Special Focus: Profile on Guy Nave


Lilly Reiser | Photo Bureau

Guy Nave speaking at the religion department’s open house in Peace Dining.

Alanna Pals, Staff Writer

Professor of Religion Guy Nave plays several roles on campus. Many students like Harleigh Boldridge (‘18) learning about other aspects of Nave.

“He’s got this whole life set up, and he’s not just Guy Nave, radical professor and defender of the people, he’s also a father, he’s a husband, and he’s a pet owner, he’s an outdoorsman,” Boldridge said. “He just really does it all.”

Nave received his undergraduate degree in psychology from Oral Roberts University in Tulsa, Oklahoma. He went on to receive his master’s degree from Princeton University, and his Ph.D. from Yale University. It was not until a professor at Princeton prompted him to pursue a Ph.D. that he decided to apply to doctorate programs and actually began considering Religion as an option for his career.

Nave lived most of his adult life on the East Coast while serving as an adjunct professor, teaching a few courses at Yale and doing church work the rest of the time.

When his daughter was born, his family made the decision to move to the Midwest. He thought that the only way to be able to move was to seriously look for full-time teaching positions.

Nave came to Luther in 2001 and  quickly became the Black Student Union’s faculty advisor. He chose Luther because he felt like he could make the most significant contribution here.

Having found a supportive and encouraging community, Nave wanted his classroom to have the same supportive feel.

“I have stayed at Luther because I have enjoyed the academic freedom afforded me to teach what I am passionate about,” Nave said. “I have also enjoyed the relationships I have been able to develop with students and faculty colleagues.”

Professor of Africana Studies and English Novian Whitsitt also values the relationship he shares with Nave. They have taught together through the 18 years Nave has been at Luther through a  number of courses.

“We have a great professional relationship,” Whitsitt said. “We enjoy working with each other and putting together courses and teaching together as well. We’re also sort of tight on a personal level, being one of the few professors of color and, more specifically, Black American professors, there’s more of a natural reason for us to meet and bond.”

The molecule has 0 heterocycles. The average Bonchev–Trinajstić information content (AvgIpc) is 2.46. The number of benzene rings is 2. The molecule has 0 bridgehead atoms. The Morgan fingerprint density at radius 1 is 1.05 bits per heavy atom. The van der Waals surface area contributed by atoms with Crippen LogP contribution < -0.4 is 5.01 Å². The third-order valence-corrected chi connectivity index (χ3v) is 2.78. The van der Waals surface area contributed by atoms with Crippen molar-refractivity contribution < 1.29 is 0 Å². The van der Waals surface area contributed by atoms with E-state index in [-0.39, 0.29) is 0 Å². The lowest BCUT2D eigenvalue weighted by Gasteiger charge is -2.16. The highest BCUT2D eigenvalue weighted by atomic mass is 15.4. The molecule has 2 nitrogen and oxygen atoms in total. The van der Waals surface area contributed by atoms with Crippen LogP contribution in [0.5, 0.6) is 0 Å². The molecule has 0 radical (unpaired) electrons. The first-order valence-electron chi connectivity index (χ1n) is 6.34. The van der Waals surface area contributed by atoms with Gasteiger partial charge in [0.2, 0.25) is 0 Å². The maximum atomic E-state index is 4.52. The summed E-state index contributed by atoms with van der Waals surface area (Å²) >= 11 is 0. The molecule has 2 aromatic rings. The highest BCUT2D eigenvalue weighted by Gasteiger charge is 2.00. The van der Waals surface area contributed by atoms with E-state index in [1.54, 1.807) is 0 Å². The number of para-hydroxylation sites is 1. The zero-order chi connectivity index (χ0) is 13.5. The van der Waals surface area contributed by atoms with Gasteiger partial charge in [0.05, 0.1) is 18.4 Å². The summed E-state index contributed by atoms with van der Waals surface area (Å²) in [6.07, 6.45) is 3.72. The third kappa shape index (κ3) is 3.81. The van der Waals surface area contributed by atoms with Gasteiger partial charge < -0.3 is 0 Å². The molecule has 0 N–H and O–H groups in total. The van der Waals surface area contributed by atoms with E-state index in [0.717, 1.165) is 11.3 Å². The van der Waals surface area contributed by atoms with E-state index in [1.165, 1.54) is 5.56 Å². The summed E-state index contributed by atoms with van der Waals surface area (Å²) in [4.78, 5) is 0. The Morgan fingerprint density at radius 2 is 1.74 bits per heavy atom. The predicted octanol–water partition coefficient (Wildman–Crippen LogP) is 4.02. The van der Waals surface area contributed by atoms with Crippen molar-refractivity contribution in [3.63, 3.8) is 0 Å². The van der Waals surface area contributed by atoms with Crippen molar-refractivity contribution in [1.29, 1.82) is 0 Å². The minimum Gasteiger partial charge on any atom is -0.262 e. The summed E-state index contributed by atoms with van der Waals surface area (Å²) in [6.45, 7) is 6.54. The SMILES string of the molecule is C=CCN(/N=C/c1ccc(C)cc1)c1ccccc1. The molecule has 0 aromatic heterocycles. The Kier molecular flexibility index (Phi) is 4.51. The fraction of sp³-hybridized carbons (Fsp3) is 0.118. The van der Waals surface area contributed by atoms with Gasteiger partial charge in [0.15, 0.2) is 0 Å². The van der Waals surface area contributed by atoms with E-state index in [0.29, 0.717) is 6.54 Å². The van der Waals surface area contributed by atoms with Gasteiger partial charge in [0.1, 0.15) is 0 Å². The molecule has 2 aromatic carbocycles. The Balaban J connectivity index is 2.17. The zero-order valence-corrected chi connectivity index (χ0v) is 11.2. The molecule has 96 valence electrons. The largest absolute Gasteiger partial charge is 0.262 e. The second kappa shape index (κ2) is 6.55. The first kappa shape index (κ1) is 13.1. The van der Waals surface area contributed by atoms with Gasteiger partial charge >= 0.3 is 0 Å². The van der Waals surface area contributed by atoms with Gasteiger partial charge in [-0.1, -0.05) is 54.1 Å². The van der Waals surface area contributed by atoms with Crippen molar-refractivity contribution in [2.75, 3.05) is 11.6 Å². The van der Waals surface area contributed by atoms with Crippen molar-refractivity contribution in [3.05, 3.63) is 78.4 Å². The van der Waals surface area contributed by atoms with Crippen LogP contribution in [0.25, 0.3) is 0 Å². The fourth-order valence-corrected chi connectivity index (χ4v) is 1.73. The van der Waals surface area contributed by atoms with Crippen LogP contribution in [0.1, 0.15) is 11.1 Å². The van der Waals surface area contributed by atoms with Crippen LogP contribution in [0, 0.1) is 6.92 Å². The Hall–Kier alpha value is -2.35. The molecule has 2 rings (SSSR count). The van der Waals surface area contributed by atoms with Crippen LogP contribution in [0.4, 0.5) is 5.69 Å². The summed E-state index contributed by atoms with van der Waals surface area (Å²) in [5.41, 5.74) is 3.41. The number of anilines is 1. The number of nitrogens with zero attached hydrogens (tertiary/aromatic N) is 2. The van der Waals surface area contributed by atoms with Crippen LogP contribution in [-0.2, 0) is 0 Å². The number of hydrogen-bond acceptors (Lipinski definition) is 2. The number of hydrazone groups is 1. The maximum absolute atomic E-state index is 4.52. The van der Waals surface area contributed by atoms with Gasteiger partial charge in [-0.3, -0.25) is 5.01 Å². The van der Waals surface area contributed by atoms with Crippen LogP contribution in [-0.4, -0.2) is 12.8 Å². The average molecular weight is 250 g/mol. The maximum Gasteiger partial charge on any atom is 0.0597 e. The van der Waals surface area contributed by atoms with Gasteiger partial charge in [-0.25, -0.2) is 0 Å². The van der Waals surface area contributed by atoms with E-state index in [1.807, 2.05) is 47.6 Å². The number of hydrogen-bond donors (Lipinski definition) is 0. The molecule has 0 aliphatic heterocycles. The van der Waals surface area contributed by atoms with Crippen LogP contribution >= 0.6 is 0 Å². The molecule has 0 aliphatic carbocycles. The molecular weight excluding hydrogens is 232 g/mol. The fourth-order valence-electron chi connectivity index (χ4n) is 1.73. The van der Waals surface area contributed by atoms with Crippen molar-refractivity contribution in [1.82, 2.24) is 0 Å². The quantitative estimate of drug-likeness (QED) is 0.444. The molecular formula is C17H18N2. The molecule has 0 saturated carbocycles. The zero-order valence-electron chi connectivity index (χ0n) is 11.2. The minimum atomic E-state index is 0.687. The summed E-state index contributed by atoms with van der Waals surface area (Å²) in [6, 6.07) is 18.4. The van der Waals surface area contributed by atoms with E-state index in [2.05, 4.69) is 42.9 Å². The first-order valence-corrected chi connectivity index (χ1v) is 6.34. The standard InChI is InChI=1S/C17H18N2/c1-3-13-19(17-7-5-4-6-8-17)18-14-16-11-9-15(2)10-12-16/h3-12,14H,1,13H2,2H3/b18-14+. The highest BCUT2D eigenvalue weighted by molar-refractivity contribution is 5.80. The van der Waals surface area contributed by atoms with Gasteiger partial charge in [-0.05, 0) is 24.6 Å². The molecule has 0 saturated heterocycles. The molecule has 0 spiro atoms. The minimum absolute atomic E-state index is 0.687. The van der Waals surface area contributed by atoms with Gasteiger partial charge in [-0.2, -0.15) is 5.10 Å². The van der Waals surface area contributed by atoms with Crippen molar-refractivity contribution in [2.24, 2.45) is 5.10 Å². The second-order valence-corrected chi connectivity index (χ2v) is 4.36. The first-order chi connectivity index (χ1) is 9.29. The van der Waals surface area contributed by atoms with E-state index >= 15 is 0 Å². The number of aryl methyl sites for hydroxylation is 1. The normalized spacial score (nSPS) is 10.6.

Through these relationships and others formed with students and faculty at Luther, Whitsitt said Nave is using his work to impact campus life.

“He is holding communities accountable for social justice,” Whitsitt said. “Activism is just a part of who he is as a person.”

Nave grew up in Indiana where his father used to make him get up early in the morning to remove burning crosses from their front yard. Nave contributes these memories to his focus on racial equity and inclusion.

“After moving into an all-white neighborhood at the age of  7 years old, I used to get up every morning at 3 or 4 a.m. to remove burning crosses off our front lawn so that mother would not see them when she woke up,” Nave said. “Most of my childhood was spent advocating and fighting for racial justice, and all of my adult life has been committed to activism.”

Students who are a part of BSU get to witness the impact he has on his students and Luther as a whole. Asha Aden (‘20) said, that because of him, so many students have realized the power and potential they hold. Aden attributes all of the events and the planning for BSU’s 50th anniversary to Nave, his vision, and a committee of staff and students.

“This year, Guy Nave and a committee put together the events to celebrate the 50th anniversary of Black Student Union,” Aden said.  “All the events this year would not have been possible without him and his vision.”

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